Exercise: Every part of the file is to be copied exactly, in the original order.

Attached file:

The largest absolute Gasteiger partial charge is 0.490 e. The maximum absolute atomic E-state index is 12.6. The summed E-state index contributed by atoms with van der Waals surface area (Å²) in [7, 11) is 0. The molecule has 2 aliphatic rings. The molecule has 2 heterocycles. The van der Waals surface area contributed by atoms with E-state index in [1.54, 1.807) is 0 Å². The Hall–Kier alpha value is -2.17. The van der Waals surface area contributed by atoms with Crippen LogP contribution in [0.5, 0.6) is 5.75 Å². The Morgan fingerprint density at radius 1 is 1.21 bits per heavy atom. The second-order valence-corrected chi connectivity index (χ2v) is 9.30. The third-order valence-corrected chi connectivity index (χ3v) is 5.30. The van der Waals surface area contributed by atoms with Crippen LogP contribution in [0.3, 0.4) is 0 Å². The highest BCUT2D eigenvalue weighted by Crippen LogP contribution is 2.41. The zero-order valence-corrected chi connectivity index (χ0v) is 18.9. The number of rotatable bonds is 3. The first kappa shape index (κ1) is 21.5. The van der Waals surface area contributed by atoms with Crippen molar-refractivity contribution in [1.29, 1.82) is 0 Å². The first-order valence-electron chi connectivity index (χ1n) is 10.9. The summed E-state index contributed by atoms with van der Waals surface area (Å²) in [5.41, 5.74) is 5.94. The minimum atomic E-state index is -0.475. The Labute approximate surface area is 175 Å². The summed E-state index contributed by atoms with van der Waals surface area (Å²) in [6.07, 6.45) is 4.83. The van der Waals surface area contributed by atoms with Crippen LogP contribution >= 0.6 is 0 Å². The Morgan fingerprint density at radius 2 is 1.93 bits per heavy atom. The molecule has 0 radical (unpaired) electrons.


The largest absolute Gasteiger partial charge is 0.490 e. The maximum absolute atomic E-state index is 12.6. The summed E-state index contributed by atoms with van der Waals surface area (Å²) in [7, 11) is 0. The molecule has 2 aliphatic rings. The molecule has 2 heterocycles. The van der Waals surface area contributed by atoms with E-state index in [1.54, 1.807) is 0 Å². The Hall–Kier alpha value is -2.17. The van der Waals surface area contributed by atoms with Crippen LogP contribution in [0.5, 0.6) is 5.75 Å². The Morgan fingerprint density at radius 1 is 1.21 bits per heavy atom. The second-order valence-corrected chi connectivity index (χ2v) is 9.30. The third-order valence-corrected chi connectivity index (χ3v) is 5.30. The van der Waals surface area contributed by atoms with Crippen LogP contribution in [0.3, 0.4) is 0 Å². The highest BCUT2D eigenvalue weighted by Crippen LogP contribution is 2.41. The zero-order valence-corrected chi connectivity index (χ0v) is 18.9. The number of rotatable bonds is 3. The first kappa shape index (κ1) is 21.5. The van der Waals surface area contributed by atoms with Crippen molar-refractivity contribution in [1.29, 1.82) is 0 Å². The first-order valence-electron chi connectivity index (χ1n) is 10.9. The summed E-state index contributed by atoms with van der Waals surface area (Å²) in [5.41, 5.74) is 5.94. The minimum atomic E-state index is -0.475. The Labute approximate surface area is 175 Å². The summed E-state index contributed by atoms with van der Waals surface area (Å²) in [6.07, 6.45) is 4.83. The van der Waals surface area contributed by atoms with Crippen LogP contribution >= 0.6 is 0 Å². The Morgan fingerprint density at radius 2 is 1.93 bits per heavy atom. The molecule has 0 radical (unpaired) electrons.